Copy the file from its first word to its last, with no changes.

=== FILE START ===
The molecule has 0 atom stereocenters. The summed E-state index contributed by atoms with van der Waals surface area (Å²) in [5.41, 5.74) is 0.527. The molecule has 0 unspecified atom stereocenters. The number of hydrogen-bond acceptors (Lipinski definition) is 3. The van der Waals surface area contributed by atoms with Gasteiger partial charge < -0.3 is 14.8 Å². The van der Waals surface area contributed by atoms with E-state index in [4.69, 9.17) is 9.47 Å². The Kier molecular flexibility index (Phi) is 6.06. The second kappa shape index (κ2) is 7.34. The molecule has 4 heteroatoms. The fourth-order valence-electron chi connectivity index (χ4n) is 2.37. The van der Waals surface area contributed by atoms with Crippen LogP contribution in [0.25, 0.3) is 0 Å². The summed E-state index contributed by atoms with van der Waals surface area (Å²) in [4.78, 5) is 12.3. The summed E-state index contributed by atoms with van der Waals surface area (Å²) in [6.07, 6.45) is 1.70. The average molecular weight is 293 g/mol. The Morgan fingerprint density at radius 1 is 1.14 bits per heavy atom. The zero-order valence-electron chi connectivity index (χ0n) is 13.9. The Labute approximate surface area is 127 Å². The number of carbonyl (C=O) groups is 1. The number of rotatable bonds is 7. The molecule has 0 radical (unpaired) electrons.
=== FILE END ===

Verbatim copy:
The molecule has 0 atom stereocenters. The summed E-state index contributed by atoms with van der Waals surface area (Å²) in [5.41, 5.74) is 0.527. The molecule has 0 unspecified atom stereocenters. The number of hydrogen-bond acceptors (Lipinski definition) is 3. The van der Waals surface area contributed by atoms with Gasteiger partial charge < -0.3 is 14.8 Å². The van der Waals surface area contributed by atoms with E-state index in [4.69, 9.17) is 9.47 Å². The Kier molecular flexibility index (Phi) is 6.06. The second kappa shape index (κ2) is 7.34. The molecule has 4 heteroatoms. The fourth-order valence-electron chi connectivity index (χ4n) is 2.37. The van der Waals surface area contributed by atoms with Crippen LogP contribution in [0.25, 0.3) is 0 Å². The summed E-state index contributed by atoms with van der Waals surface area (Å²) in [4.78, 5) is 12.3. The summed E-state index contributed by atoms with van der Waals surface area (Å²) in [6.07, 6.45) is 1.70. The average molecular weight is 293 g/mol. The Morgan fingerprint density at radius 1 is 1.14 bits per heavy atom. The zero-order valence-electron chi connectivity index (χ0n) is 13.9. The Labute approximate surface area is 127 Å². The number of carbonyl (C=O) groups is 1. The number of rotatable bonds is 7. The molecule has 0 radical (unpaired) electrons.